The glacial watershed

By K.N. Pandita

World’s highest battlefield atop the Karakorum glacial region of Siachin is again under focus of the two contesting countries of South Asia. It is decades that both India and Pakistan are fully conscious of the perils of stationing troops on such inhospitable and treacherous region as have only recently consumed the lives of a hundred and forty Pakistani soldiers in the twinkling of an eye when they were buried under a massive avalanche. But alas such is the obstinacy and intransigence and such is the deep-seated doubt and suspicion between the two neighbours that they are unable to come to any agreement based on the ground reality. At least 1-3 soldiers on either side get killed every day on this deadly and desolate region, not by enemy fire but by the cruel and tyrannical cold and frost bite.  

A country that allows its soldiers to perish in such circumstances is intransigent and conceited.

Defence Secretaries of two countries will be meeting this month to discuss demilitarization of Siachin. The two countries have been talking about demilitarization of the region for many years. Even at times they gave hints that they were about to reach an agreement. But then talks broke down. The issue is a complicated mix of political and military strategy. Which of the two components has the upper hand is difficult to pronounce. Why reconciliation of these two elements is becoming elusive remains to be explained? However, the reality is that Pakistan’s several minor and major attempts to throw out Indians from the Saltaro heights and establish her control over it were not only unsuccessful but disastrous for her. Is Pakistan, sticking to her aggressive intentions in the region on the behest of China? We hope Pakistani policy planners are not that naïve in analysing contours of regional strategy. Indian defence minister has said that ‘Siachin is very very important for the country’s security.’ He did not elaborate the cryptic sentence in anticipation of impending defence secretary level talks. But he did say without mincing words that India had made her stand on Siachin clear to Pakistan and she stuck to it. What is her stand? If Pakistan wants to be realistically intending to demilitarize the region, she needs to understand India’s point of view.  Siachin overlooks the Nubra Valley which meets India’s border with China.  One who controls Siachin controls Nubra valley and has solid defence in place. China and India are not friendly and nurse rivalry for supremacy in Asia. In the light of Mao’s dictum that enemy’s enemy is a friend, Pakistan has been gloating over China’s friendship. She ceded five thousand kilometres of Baltistan to China and has now allowed China a strong foothold in strategic Gilgit region against the wishes of the local people. Thus it is Pakistan that has compelled India to be atop Siachin whatever the circumstances because it commands India’s northern defence outpost.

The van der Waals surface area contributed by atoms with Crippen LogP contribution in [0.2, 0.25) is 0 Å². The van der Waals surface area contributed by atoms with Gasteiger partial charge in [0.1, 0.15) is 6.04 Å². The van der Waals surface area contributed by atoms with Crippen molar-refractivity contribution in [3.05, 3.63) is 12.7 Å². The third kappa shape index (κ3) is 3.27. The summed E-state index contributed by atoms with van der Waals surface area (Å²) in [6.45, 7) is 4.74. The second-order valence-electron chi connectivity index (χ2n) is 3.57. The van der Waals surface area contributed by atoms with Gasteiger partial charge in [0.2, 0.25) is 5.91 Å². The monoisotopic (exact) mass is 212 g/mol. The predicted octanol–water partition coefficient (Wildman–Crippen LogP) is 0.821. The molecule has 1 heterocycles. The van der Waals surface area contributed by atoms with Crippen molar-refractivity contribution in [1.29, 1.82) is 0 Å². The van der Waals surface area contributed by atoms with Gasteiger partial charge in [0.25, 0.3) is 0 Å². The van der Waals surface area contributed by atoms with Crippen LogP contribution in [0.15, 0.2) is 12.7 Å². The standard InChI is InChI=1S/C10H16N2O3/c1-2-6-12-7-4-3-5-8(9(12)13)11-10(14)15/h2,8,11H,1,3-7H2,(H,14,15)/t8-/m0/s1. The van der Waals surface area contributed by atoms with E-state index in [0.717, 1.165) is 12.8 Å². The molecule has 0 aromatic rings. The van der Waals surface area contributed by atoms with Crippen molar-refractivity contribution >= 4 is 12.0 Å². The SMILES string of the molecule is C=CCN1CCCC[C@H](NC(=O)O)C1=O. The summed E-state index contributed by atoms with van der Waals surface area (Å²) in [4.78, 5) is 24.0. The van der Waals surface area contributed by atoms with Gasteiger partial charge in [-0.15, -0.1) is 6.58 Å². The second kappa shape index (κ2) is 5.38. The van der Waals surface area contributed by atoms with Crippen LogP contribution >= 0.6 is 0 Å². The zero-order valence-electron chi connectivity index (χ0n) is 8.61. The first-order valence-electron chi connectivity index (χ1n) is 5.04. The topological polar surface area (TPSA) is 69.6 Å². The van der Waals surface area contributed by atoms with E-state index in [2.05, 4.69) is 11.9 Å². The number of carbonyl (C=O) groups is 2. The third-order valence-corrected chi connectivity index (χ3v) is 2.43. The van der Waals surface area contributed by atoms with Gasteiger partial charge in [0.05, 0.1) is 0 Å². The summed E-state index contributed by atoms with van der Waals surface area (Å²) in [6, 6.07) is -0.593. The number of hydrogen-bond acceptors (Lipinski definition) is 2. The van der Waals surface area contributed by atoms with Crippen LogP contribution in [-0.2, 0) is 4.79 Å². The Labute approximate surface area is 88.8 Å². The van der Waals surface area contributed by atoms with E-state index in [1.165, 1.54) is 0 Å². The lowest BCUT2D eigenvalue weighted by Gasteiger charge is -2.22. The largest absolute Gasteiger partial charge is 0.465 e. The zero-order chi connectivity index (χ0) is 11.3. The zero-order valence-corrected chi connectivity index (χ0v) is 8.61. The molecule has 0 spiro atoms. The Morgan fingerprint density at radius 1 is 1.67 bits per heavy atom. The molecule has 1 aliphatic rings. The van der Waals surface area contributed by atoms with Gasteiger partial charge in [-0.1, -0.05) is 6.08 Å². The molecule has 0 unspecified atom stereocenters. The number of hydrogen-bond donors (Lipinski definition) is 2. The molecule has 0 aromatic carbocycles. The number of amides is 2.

This is not the situation with Pakistan. She has no military, political or border incursion threat from India along this ridge.

Therefore China considers Pakistan’s presence in Siachin an indirect support to her aggressive designs in the region which India is bound to counter. This is the clear stand to which the defence minister has referred. Therefore India has been suggesting formal recognition of Indian military position in Siachin as precursor to demilitarization.

This is quite reasonable and compatible with ground situation.

Pakistan needs to understand this reality as the basis of an agreement for demilitarization. Moreover, Pakistan has also to realize the impact of allowing China a foothold in Gilgit-Baltistan on the security arrangement in India’s northern border. China intends to build railway line along Karakorum Highway and also lay oil and gas pipeline that would bring Central Asian hydrocarbon energy to her eastern province of Xingjian. China has built road and railways to connect Xingjian along Indian border in Eastern Ladakh with Tibet.

Indian security concerns cannot overlook this ground reality and Pakistan cannot expect India to underestimate its strategic impact.

All this explains the succinct statement of the defence minister that nothing dramatic is to be expected from the defence secretary level talks with Pakistan. Siachin is a complicated matter and nobody should expect miracles to happen. Of course everybody in India and Pakistan laments at the compulsions that force the two countries to expose their material and human resources to unwanted damage and destruction.

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